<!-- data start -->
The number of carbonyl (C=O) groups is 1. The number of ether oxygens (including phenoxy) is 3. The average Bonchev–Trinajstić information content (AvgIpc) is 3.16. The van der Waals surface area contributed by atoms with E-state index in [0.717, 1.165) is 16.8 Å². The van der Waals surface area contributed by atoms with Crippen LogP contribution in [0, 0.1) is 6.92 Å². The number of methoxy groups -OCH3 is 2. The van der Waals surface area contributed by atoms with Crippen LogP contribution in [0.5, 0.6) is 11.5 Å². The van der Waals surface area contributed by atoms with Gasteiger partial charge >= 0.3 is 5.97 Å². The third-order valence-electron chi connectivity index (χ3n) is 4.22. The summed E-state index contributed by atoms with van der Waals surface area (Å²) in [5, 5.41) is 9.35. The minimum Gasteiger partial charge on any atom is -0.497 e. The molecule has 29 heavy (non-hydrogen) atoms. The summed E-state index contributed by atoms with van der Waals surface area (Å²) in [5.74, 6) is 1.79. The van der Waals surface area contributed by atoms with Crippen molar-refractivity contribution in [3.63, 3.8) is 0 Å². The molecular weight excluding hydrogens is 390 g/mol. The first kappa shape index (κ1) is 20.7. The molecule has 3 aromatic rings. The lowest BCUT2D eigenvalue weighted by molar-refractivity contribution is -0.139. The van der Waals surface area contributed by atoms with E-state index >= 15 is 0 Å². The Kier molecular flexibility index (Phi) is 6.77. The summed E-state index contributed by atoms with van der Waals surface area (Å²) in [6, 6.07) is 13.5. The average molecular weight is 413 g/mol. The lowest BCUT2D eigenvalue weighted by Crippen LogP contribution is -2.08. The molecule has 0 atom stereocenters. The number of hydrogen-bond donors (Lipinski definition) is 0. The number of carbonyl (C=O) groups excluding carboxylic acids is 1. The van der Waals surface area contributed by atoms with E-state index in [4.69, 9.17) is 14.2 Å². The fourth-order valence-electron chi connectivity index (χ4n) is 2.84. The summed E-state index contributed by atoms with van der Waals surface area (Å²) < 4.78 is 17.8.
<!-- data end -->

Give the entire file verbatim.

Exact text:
The number of carbonyl (C=O) groups is 1. The number of ether oxygens (including phenoxy) is 3. The average Bonchev–Trinajstić information content (AvgIpc) is 3.16. The van der Waals surface area contributed by atoms with E-state index in [0.717, 1.165) is 16.8 Å². The van der Waals surface area contributed by atoms with Crippen LogP contribution in [0, 0.1) is 6.92 Å². The number of methoxy groups -OCH3 is 2. The van der Waals surface area contributed by atoms with Crippen LogP contribution in [0.5, 0.6) is 11.5 Å². The van der Waals surface area contributed by atoms with Gasteiger partial charge >= 0.3 is 5.97 Å². The third-order valence-electron chi connectivity index (χ3n) is 4.22. The summed E-state index contributed by atoms with van der Waals surface area (Å²) in [5, 5.41) is 9.35. The minimum Gasteiger partial charge on any atom is -0.497 e. The molecule has 29 heavy (non-hydrogen) atoms. The summed E-state index contributed by atoms with van der Waals surface area (Å²) in [5.74, 6) is 1.79. The van der Waals surface area contributed by atoms with Crippen molar-refractivity contribution in [3.63, 3.8) is 0 Å². The molecular weight excluding hydrogens is 390 g/mol. The first kappa shape index (κ1) is 20.7. The molecule has 3 aromatic rings. The lowest BCUT2D eigenvalue weighted by molar-refractivity contribution is -0.139. The van der Waals surface area contributed by atoms with E-state index >= 15 is 0 Å². The Kier molecular flexibility index (Phi) is 6.77. The summed E-state index contributed by atoms with van der Waals surface area (Å²) in [6, 6.07) is 13.5. The average molecular weight is 413 g/mol. The lowest BCUT2D eigenvalue weighted by Crippen LogP contribution is -2.08. The molecule has 0 atom stereocenters. The number of hydrogen-bond donors (Lipinski definition) is 0. The number of carbonyl (C=O) groups excluding carboxylic acids is 1. The van der Waals surface area contributed by atoms with E-state index in [4.69, 9.17) is 14.2 Å². The fourth-order valence-electron chi connectivity index (χ4n) is 2.84. The summed E-state index contributed by atoms with van der Waals surface area (Å²) < 4.78 is 17.8.